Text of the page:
The Second Mrs Gioconda

Picked up E. L. Konigsberg's The Second Mrs Gioconda at the library book sale several moons ago after reading and very much enjoying From the Mixed Up Files of Mrs Basil E. Frankweiler, and I finally got around to reading it -- threw it into my handbag when I needed a slim volume to take on a tram trip.

What a delightful little book this was. In just over a hundred pages, we explore the relationship between the great Renaissance artist and inventor, Leonardo da Vinci, his (real) apprentice Salai, and the (real) Duchess of Milan, Beatrice d'Este, who is used to being the plain second choice to her beautiful older sister. Beatrice and Salai form a bond of shared mischief and delight, despite the difference in their social stations. When Beatrice dies at only 22, Salai grieves; but he finds some solace in encouraging Leonardo to paint the portrait of the humble merchant's wife, the second Mrs Gioconda, who possesses the same inner beauty and outward plainness as their lost Beatrice. Of course, this portrait will become perhaps the most famous painting of all time, known to us as the Mona Lisa.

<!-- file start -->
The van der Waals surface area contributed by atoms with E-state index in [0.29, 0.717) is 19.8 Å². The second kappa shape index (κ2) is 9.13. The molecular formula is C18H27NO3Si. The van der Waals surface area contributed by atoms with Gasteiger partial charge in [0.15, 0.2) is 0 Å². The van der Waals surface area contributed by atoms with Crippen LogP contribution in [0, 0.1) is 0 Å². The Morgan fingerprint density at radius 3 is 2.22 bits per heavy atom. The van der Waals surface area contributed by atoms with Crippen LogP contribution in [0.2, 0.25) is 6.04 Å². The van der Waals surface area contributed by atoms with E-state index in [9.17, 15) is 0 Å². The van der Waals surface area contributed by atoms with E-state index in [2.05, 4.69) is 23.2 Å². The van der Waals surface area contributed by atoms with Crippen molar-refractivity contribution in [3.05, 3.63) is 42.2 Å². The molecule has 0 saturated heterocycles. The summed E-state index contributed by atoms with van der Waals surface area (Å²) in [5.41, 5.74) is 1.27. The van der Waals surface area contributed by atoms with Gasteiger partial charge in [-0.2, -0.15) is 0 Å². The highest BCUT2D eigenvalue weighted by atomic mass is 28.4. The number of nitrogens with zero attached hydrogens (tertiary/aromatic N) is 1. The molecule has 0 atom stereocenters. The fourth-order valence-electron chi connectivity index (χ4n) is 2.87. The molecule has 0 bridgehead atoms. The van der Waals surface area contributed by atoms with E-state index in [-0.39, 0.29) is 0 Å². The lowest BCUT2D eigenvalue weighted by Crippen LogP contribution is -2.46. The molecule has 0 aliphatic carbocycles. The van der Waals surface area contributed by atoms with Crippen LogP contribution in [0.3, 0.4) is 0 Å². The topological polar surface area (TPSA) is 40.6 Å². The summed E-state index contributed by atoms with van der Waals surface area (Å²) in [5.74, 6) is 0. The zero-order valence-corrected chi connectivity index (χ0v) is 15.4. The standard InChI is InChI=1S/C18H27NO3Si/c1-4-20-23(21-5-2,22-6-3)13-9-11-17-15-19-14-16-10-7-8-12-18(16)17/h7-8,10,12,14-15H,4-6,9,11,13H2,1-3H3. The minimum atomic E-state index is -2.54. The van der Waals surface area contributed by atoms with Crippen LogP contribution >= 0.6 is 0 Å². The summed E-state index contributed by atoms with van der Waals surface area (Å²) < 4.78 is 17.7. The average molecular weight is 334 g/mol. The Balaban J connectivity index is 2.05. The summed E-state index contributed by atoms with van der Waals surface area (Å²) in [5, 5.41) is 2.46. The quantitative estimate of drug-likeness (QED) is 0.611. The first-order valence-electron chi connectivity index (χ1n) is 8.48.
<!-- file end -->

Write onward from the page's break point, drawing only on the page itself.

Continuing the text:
It's an interesting and plausible thesis, and Konigsberg makes clever use of Leonardo's artwork, included at the back of the book, to support her story. A wonderful introduction to Leonardo, Renaissance Italy, and some magnificent pieces of art. I would have loved reading this when I studied European History for HSC, a long long time ago; it had been published nine years before.

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